Night bus service planned in Kathmandu from Nepali New YearAlthough city rules say buses should run till 10pm, roads wear deserted look after 8.
After numerous failed attempts, the Kathmandu Metropolitan City and the Department of Transport Management have finally decided to restore night bus services in the Valley from the Nepali New Year (mid-April), officials said.
The night bus service, which has been launched and discontinued on several occasions, will be available on 15 different routes—each connecting Ratnapark with various parts of the city.
“This time, we are going to operate the night bus service under a new model so that it’s sustainable,” said Hari Kunwar, chief of the civic body’s Urban Good Governance Department.
Although, the city council in April last year directed public transport operators to operate their services from 5am to 9pm (from October 18 to February 12), and 5am to 10pm (from February 13 to October 17), roads in Kathmandu are deserted after 8pm.
Urban planners have long been demanding that the government make provisions for night-bus services from areas such as Tribhuvan International Airport, shopping complexes, cinema halls, and hospitals to revive Kathmandu’s nightlife.
“If the government comes up with a plan for nightlife with secure mobility, it will open new avenues for jobs and that will consequently help the economy,” said Kishore Thapa, urban planner and former government secretary.
Kunwar said that this time, the city was not going to provide any subsidy to night bus operators. In 2012, the city had allocated Rs 2.5 million and the Ministry of Finance Rs 2 million to provide subsidies to operators of night buses. At the time 16 night buses served commuters after 8 pm, but the service was discontinued under six months.
“There is a plan to hike bus fares by 50 percent and bus companies that operate during the day need to run their buses at night as well,” said Kunwar, also the in-charge of the committee formed last year to suggest measures to resume night bus services.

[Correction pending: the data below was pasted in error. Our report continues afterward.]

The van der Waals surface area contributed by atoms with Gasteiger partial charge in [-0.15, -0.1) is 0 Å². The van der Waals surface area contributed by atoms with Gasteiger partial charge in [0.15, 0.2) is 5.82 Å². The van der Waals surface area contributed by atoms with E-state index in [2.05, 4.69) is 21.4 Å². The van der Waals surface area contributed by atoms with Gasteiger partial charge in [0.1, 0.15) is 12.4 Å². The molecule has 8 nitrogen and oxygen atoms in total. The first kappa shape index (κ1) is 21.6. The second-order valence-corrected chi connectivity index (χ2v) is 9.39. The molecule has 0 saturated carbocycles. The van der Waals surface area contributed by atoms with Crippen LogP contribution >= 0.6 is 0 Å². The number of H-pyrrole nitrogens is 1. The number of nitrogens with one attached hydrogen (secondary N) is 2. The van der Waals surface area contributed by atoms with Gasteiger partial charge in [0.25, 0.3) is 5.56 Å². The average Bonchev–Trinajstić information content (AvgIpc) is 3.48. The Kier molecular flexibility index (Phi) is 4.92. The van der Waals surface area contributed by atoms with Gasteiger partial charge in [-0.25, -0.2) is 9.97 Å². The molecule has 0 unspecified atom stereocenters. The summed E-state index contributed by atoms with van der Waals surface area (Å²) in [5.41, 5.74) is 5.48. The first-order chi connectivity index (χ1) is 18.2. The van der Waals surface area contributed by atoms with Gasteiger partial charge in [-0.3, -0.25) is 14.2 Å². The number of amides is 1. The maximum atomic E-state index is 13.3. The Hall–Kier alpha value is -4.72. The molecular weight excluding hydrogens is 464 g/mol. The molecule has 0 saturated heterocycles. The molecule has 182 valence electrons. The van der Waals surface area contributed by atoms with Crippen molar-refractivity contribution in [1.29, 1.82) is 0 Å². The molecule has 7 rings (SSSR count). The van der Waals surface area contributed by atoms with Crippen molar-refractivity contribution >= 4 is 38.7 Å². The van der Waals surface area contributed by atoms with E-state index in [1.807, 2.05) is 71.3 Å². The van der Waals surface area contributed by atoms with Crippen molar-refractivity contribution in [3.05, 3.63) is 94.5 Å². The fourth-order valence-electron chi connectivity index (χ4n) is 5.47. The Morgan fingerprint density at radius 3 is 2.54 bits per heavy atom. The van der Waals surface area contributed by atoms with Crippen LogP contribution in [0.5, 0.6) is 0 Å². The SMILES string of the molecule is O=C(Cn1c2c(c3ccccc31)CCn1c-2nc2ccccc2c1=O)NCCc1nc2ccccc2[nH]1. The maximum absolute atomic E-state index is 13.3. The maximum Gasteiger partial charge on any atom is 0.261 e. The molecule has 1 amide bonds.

"This time we are doing better preparations to not repeat past mistakes," said Kunwar.
Last year in June, the city and the department announced plans to run night bus services. The two bodies signed agreements with more than half-dozen private companies for the purpose. But, when the department hiked bus fares by 20 percent without discussing it with stakeholders, the very next day the Ministry of Physical Infrastructure and Transport ordered a stay on the increment. This meant that the bus service could not be launched
Saroj Sitaula, general secretary of the Federation of Nepalese National Transport Entrepreneurs Association, is doubtful the new arrangement will work. “We are ready to run our buses, but the starting fare must be around Rs 50 for night buses,” said Sitaula.
“We are ready to coordinate with the city and the transport department on this, but they should also work towards making the night market vibrant, and providing security to buses.”
Two years ago, Sajha bus also started its night service from 8:30pm to 11pm to connect major hospitals in the city through its route. But, it was forced to stop the service after it did not get enough passengers to recover its operating costs.